This blog post was published earlier today on the Platformation blog.
Google proves once again that although it maybe the force that drives our online experience it is still not above the law. In a recent, shocking turn of events Read, Write, Web reported that Google handed over the the contacts list and IP address data of Jacob Appelbaum, an independent computer security expert, University of Washington Professor, and a core member of the Tor Project.
The Tor Project is a system that conceals online activity such as website visits and online communications by masking it through a network of volunteer network servers.
In addition to his work with Tor, Applebaum was also publicly outed as a volunteer of Wikileaks in April 2010 and began speaking on behalf of the organization. According to the Wall Street Journal, first obtained court orders for Appelbaum’s online activity on December 14th, 2010 when Twitter received a court order for information from his Twitter account. Not a stranger to the attention of American Judicial system it is unsurprising that his other online activity was being demanded by the US Government.
Although the release of this information comes across as shocking the Wall Street Journal also reported that The Electronic Communications Privacy Act a piece of legislation developed before the Internet was used to obtain the court orders. The US is not the only country that needs to worry about online privacy violations. www.openmedia.ca is fighting against the ‘Lawful Access Legislation’ a set of laws that would force ISPs to assist in investigations by sharing users personal information. Canadians can learn more and support the movement by visiting: openmedia.ca/stopspying/resources.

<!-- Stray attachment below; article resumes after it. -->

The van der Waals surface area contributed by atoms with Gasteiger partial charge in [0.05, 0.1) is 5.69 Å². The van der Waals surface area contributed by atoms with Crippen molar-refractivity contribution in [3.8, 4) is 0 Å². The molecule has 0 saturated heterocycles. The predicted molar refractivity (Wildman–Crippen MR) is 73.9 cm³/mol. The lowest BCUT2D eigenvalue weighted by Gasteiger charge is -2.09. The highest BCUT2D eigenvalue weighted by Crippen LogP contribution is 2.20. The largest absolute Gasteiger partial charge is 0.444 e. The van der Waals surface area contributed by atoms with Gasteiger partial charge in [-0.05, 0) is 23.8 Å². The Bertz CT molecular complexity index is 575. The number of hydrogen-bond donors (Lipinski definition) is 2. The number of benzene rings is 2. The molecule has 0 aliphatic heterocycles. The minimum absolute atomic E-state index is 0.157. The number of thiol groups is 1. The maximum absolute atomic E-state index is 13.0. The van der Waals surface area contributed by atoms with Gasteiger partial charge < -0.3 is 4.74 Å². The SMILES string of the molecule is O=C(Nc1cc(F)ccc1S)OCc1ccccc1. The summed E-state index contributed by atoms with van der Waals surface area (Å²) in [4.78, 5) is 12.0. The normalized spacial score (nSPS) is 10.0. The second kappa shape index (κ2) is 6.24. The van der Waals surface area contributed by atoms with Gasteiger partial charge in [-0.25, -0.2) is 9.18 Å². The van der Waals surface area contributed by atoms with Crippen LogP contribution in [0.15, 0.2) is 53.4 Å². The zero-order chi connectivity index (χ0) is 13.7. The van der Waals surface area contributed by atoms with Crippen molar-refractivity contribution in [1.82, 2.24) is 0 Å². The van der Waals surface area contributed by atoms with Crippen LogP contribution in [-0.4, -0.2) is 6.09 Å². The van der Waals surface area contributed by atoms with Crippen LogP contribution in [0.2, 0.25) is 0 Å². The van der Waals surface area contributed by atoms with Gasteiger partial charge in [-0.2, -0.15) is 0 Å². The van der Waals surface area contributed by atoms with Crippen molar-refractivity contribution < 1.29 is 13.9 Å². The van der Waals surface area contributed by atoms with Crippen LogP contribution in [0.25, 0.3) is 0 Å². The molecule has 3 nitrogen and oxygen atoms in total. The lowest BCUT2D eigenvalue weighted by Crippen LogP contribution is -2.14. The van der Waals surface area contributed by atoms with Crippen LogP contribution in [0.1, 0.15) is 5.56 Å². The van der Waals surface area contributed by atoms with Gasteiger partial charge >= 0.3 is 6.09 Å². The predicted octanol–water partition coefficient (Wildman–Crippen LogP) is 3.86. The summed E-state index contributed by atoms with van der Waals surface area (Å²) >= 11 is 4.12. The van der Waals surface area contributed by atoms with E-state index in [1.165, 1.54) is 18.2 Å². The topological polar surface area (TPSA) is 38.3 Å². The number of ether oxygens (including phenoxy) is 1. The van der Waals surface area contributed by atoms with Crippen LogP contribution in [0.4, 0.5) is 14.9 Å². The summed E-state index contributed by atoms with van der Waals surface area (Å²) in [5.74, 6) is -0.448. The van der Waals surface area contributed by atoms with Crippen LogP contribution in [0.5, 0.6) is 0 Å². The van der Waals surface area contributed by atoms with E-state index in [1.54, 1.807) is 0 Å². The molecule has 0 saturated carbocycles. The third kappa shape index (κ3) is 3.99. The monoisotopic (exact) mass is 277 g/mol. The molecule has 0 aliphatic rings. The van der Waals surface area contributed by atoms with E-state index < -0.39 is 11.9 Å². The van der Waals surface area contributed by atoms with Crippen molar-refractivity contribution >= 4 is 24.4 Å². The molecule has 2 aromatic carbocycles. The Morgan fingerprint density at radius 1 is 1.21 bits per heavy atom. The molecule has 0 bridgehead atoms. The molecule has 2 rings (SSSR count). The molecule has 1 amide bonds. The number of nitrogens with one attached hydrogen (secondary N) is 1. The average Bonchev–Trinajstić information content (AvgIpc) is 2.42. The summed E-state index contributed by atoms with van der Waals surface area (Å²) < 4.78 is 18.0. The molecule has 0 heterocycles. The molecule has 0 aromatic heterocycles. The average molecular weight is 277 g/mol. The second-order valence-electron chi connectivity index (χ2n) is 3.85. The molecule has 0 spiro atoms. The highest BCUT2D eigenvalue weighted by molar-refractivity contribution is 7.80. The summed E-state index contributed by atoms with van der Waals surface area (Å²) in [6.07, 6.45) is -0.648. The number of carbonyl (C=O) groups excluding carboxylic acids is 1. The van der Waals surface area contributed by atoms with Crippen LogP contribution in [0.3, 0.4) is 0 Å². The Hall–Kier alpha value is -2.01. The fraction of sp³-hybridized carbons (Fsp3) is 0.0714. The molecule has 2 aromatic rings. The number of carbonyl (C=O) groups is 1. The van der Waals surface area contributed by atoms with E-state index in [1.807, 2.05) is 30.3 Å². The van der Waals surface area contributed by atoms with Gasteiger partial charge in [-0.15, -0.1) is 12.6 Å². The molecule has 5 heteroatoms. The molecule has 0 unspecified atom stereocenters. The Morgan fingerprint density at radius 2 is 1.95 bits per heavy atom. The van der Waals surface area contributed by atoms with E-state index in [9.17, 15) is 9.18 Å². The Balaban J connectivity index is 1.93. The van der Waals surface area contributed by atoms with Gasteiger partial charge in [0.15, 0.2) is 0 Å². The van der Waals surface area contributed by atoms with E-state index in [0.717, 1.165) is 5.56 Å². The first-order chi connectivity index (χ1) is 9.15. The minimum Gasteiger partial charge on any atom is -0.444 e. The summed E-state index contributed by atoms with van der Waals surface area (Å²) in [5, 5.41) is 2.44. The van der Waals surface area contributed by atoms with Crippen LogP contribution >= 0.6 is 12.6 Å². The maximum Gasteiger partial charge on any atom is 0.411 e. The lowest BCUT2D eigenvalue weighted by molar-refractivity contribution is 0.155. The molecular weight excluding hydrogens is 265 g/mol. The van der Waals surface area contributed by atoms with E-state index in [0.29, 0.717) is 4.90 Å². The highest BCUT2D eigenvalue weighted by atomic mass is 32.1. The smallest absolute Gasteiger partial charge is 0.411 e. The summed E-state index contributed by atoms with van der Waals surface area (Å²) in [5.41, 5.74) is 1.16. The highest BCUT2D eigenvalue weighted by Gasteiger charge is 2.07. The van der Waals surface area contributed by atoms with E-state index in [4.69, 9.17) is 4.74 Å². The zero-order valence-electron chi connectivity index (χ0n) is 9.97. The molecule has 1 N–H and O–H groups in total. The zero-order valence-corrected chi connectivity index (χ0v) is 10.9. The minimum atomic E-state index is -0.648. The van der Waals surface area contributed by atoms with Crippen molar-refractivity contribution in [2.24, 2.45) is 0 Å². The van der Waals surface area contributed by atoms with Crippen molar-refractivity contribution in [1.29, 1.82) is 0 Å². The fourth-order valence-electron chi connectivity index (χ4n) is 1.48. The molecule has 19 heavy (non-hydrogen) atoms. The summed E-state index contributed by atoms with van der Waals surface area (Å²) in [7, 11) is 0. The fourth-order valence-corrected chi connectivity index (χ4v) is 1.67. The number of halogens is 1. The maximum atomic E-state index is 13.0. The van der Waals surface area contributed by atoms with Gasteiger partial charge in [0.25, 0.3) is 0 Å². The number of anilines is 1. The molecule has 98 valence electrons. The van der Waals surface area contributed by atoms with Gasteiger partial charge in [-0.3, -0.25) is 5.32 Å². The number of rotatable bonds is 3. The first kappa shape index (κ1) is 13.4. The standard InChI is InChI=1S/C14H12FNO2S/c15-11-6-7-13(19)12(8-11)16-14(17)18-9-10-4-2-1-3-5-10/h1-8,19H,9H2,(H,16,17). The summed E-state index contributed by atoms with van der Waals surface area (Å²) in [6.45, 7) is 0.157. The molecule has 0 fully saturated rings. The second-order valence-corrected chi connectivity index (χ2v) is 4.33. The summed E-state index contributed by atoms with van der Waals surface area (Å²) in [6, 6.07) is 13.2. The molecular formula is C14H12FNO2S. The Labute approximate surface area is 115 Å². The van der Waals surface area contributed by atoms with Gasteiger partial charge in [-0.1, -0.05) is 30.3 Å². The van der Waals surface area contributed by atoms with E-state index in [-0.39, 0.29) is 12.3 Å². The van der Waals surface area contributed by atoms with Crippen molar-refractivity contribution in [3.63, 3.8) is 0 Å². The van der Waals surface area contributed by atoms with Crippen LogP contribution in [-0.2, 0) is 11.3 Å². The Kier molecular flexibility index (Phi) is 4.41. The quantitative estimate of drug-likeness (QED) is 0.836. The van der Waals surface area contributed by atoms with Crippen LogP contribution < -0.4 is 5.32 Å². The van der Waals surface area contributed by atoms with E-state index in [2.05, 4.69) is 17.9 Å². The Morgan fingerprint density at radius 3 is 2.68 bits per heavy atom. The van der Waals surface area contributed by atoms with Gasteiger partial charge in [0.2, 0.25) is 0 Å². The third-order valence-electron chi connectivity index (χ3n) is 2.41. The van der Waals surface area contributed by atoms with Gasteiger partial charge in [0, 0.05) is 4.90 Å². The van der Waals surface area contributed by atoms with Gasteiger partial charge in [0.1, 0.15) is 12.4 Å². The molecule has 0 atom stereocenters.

In an attempt to keep all requests and compliances for information public Google created a transparency report: www.google.com/transparencyreport a set of online reports sharing the number of requests made as part of criminal investigations. According to Google this number increases with time as they expand their product line. Between July to December 2010 thirty-eight data requests have been made and Google has a partial/full compliance rate of 55%. Each case is considered independently and when appropriate Google will deny access to the information and ‘narrow the request’.
This is an issue that we need to keep abreast of and organizations such as openmedia and privacy leaders such as Micheal Geist when navigating the ever-changing terrin of online privacy.